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The BBC's Jeremy Bowen reports from Jerusalem
"He became disenchanted with the top secret work he was doing"
 real 28k

Wednesday, 24 November, 1999, 23:08 GMT
Vanunu trial extracts published
Vanunu in 1986, after capture by Israel's secret service

Israel has released 1,200 pages of testimony from the trial of Mordachai Vanunu, the nuclear technician imprisoned for revealing some of Israel's nuclear secrets.

The papers give, for the first time in his own words, a clear idea of Mordachai Vanunu's motives in revealing the existence of an Israeli military nuclear programme.

I wanted to confirm what everyone knew
Mordachai Vanunu during his trial in 1986

Shimon Peres, the former Israeli prime minister who is widely seen as the architect of the country's nuclear deterrent programme, criticised the release of the documents.

The transcript is not a complete record of the trial. The Israeli state attorney conceded in June that there were no damaging security implications in a partial release of the trial transcript.

18 years for treason

Vanunu was jailed in 1986 for 18 years after a trial for treason held in secret.

He leaked information about the stockpiling of nuclear weapons to British newspaper, The Sunday Times.

He was lured out of hiding in London by a female Israeli secret agent who persuaded him that she wanted to meet him in Rome. He was then drugged by other Israeli agents, kidnapped and brought home to face justice.

For most of his sentence he has been held in solitary confinement.

Vanunu in 1996. "Solitary confinement has almost sent him mad"
Vanunu's lawyer Avigdor Feldman has called for a release of a complete transcript of the trial and for a reduction in the sentence.

"He almost went out of his mind, but since being released from solitary confinement his condition has changed drastically," said he said.

"He's been in prison more than 13 years. The time has come to cut his sentence by a third and release him."

Vanunu's motives

According to the extracts published Wednesday, Vanunu told the court: "I wanted to confirm what everyone knew, I didn't want Israel to go on denying that it had nuclear weapons, and Shimon Peres to go on lying to Ronald Reagan, saying that we didn't have a nuclear arsenal."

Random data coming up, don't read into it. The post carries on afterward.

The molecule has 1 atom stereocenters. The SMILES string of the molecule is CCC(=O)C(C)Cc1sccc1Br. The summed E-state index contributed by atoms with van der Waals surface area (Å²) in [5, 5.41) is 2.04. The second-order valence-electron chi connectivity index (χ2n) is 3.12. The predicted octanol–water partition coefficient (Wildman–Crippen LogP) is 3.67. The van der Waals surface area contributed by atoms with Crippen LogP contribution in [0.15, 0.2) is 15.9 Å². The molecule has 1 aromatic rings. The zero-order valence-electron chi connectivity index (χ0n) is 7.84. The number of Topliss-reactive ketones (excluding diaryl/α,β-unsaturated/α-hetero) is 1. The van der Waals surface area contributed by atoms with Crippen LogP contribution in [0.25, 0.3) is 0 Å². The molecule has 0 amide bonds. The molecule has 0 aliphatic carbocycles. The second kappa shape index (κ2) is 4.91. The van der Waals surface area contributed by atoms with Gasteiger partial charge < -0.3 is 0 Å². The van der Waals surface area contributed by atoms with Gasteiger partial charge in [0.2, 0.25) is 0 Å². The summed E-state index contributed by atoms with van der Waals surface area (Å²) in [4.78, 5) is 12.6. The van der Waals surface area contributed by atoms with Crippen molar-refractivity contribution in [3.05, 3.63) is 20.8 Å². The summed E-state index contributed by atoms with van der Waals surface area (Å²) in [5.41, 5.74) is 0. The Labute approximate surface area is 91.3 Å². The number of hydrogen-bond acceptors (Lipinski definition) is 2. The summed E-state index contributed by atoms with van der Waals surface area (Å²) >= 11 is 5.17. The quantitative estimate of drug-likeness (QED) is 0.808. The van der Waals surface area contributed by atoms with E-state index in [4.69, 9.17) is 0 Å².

"I also wanted controls to be placed on these weapons," Vanunu added.

Viewed as a traitor and a spy by most Israelis, Mr Vanunu is seen as a prisoner of conscience by many human rights groups and anti-nuclear campaigners.

Serious damage to Israel's deterrent

In 1986, Shimon Peres testified at the trial that Vanunu had done serious damage to Israel's security.

On Wednesday, Mr Peres said that it was not up to the judiciary, the media of any individual to decide what the nature of the Israeli deterrent forces should be.

"A certain amount of secrecy must be maintained in some fields," Mr Peres said. "The suspicion and fog surrounding this question are constructive, because they strengthen our deterrent."

The suspicion and fog surrounding this question are constructive, because they strengthen our deterrent.
Shimon Peres, former Israeli prime minister

Israel does not officially admit to having a military nuclear capacity, though the fact is as good as an open secret.

The official Israeli line is that the country would never be the first to introduce nuclear weapons into the region.

This is taken to mean that Israel sees its nuclear programme as a deterrent rather than offensive capacity.

Mr Peres repeated this argument on Wednesday, saying Israel had "entered the atomic age not to arrive at Hiroshima but to arrive at Oslo."

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See also:
04 May 98 |  Middle East
Vanunu denied parole
22 Apr 98 |  Middle East
Vanunu appeals for release
19 Apr 98 |  Middle East
British visitors denied visit to Vanunu
13 Mar 98 |  World
Israel ends 12-year solitary

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